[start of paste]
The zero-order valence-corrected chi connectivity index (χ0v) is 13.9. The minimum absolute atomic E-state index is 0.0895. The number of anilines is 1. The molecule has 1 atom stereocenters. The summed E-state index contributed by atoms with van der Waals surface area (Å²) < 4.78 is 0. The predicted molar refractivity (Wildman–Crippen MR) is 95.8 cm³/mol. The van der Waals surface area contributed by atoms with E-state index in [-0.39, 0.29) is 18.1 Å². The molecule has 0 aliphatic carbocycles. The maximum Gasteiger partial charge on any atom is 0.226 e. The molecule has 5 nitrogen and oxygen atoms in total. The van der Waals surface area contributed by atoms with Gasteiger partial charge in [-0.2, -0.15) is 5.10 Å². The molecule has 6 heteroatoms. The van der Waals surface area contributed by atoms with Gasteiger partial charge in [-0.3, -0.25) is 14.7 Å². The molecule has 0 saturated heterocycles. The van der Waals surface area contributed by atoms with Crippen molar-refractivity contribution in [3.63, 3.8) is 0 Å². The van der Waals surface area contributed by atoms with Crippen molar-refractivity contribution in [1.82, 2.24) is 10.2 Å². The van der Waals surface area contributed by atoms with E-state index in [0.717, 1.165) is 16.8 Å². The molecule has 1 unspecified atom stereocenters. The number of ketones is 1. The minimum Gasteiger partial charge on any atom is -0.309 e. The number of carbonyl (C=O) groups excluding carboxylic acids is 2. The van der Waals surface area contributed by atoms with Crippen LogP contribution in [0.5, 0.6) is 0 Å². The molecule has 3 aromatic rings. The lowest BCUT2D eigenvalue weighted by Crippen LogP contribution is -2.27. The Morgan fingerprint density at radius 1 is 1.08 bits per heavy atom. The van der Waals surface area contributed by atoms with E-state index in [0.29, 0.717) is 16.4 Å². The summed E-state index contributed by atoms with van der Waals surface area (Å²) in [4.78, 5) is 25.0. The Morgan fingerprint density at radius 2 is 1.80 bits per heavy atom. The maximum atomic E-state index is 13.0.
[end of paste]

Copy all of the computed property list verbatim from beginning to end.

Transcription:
The zero-order valence-corrected chi connectivity index (χ0v) is 13.9. The minimum absolute atomic E-state index is 0.0895. The number of anilines is 1. The molecule has 1 atom stereocenters. The summed E-state index contributed by atoms with van der Waals surface area (Å²) < 4.78 is 0. The predicted molar refractivity (Wildman–Crippen MR) is 95.8 cm³/mol. The van der Waals surface area contributed by atoms with E-state index in [-0.39, 0.29) is 18.1 Å². The molecule has 0 aliphatic carbocycles. The maximum Gasteiger partial charge on any atom is 0.226 e. The molecule has 5 nitrogen and oxygen atoms in total. The van der Waals surface area contributed by atoms with Gasteiger partial charge in [-0.2, -0.15) is 5.10 Å². The molecule has 6 heteroatoms. The van der Waals surface area contributed by atoms with Gasteiger partial charge in [-0.3, -0.25) is 14.7 Å². The molecule has 0 saturated heterocycles. The van der Waals surface area contributed by atoms with Crippen molar-refractivity contribution in [3.63, 3.8) is 0 Å². The van der Waals surface area contributed by atoms with Crippen molar-refractivity contribution in [1.82, 2.24) is 10.2 Å². The van der Waals surface area contributed by atoms with E-state index in [0.717, 1.165) is 16.8 Å². The molecule has 1 unspecified atom stereocenters. The number of ketones is 1. The minimum Gasteiger partial charge on any atom is -0.309 e. The number of carbonyl (C=O) groups excluding carboxylic acids is 2. The van der Waals surface area contributed by atoms with Crippen LogP contribution in [0.5, 0.6) is 0 Å². The molecule has 3 aromatic rings. The lowest BCUT2D eigenvalue weighted by Crippen LogP contribution is -2.27. The Morgan fingerprint density at radius 1 is 1.08 bits per heavy atom. The van der Waals surface area contributed by atoms with E-state index in [0.29, 0.717) is 16.4 Å². The summed E-state index contributed by atoms with van der Waals surface area (Å²) in [4.78, 5) is 25.0. The Morgan fingerprint density at radius 2 is 1.80 bits per heavy atom. The maximum atomic E-state index is 13.0.